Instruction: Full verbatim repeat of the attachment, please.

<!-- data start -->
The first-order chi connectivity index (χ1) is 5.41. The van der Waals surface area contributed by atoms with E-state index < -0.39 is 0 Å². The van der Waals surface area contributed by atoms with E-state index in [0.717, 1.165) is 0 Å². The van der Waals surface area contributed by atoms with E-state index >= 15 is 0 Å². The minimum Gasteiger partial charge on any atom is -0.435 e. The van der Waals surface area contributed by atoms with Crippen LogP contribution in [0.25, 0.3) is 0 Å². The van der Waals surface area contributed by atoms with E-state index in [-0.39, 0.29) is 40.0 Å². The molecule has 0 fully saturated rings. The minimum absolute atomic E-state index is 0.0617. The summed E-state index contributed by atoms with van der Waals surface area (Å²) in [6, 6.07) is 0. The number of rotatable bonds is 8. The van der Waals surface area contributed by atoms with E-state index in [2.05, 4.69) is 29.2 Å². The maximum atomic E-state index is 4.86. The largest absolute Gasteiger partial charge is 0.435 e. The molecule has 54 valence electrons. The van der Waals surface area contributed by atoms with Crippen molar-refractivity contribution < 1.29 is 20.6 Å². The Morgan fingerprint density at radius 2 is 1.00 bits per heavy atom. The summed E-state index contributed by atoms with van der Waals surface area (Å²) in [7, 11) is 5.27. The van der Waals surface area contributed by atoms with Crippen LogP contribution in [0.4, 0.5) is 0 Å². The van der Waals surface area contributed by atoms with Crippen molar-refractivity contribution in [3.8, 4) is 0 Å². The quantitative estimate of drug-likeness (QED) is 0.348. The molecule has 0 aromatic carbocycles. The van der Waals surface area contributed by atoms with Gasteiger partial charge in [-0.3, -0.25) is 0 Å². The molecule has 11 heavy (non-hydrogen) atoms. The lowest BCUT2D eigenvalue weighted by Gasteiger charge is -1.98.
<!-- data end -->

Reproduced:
The first-order chi connectivity index (χ1) is 5.41. The van der Waals surface area contributed by atoms with E-state index < -0.39 is 0 Å². The van der Waals surface area contributed by atoms with E-state index in [0.717, 1.165) is 0 Å². The van der Waals surface area contributed by atoms with E-state index >= 15 is 0 Å². The minimum Gasteiger partial charge on any atom is -0.435 e. The van der Waals surface area contributed by atoms with Crippen LogP contribution in [0.25, 0.3) is 0 Å². The van der Waals surface area contributed by atoms with E-state index in [-0.39, 0.29) is 40.0 Å². The molecule has 0 fully saturated rings. The minimum absolute atomic E-state index is 0.0617. The summed E-state index contributed by atoms with van der Waals surface area (Å²) in [6, 6.07) is 0. The number of rotatable bonds is 8. The van der Waals surface area contributed by atoms with E-state index in [2.05, 4.69) is 29.2 Å². The maximum atomic E-state index is 4.86. The largest absolute Gasteiger partial charge is 0.435 e. The molecule has 54 valence electrons. The van der Waals surface area contributed by atoms with Crippen molar-refractivity contribution < 1.29 is 20.6 Å². The Morgan fingerprint density at radius 2 is 1.00 bits per heavy atom. The summed E-state index contributed by atoms with van der Waals surface area (Å²) in [7, 11) is 5.27. The van der Waals surface area contributed by atoms with Crippen LogP contribution in [0.4, 0.5) is 0 Å². The van der Waals surface area contributed by atoms with Crippen molar-refractivity contribution in [3.8, 4) is 0 Å². The quantitative estimate of drug-likeness (QED) is 0.348. The molecule has 0 aromatic carbocycles. The van der Waals surface area contributed by atoms with Gasteiger partial charge in [-0.3, -0.25) is 0 Å². The molecule has 11 heavy (non-hydrogen) atoms. The lowest BCUT2D eigenvalue weighted by Gasteiger charge is -1.98.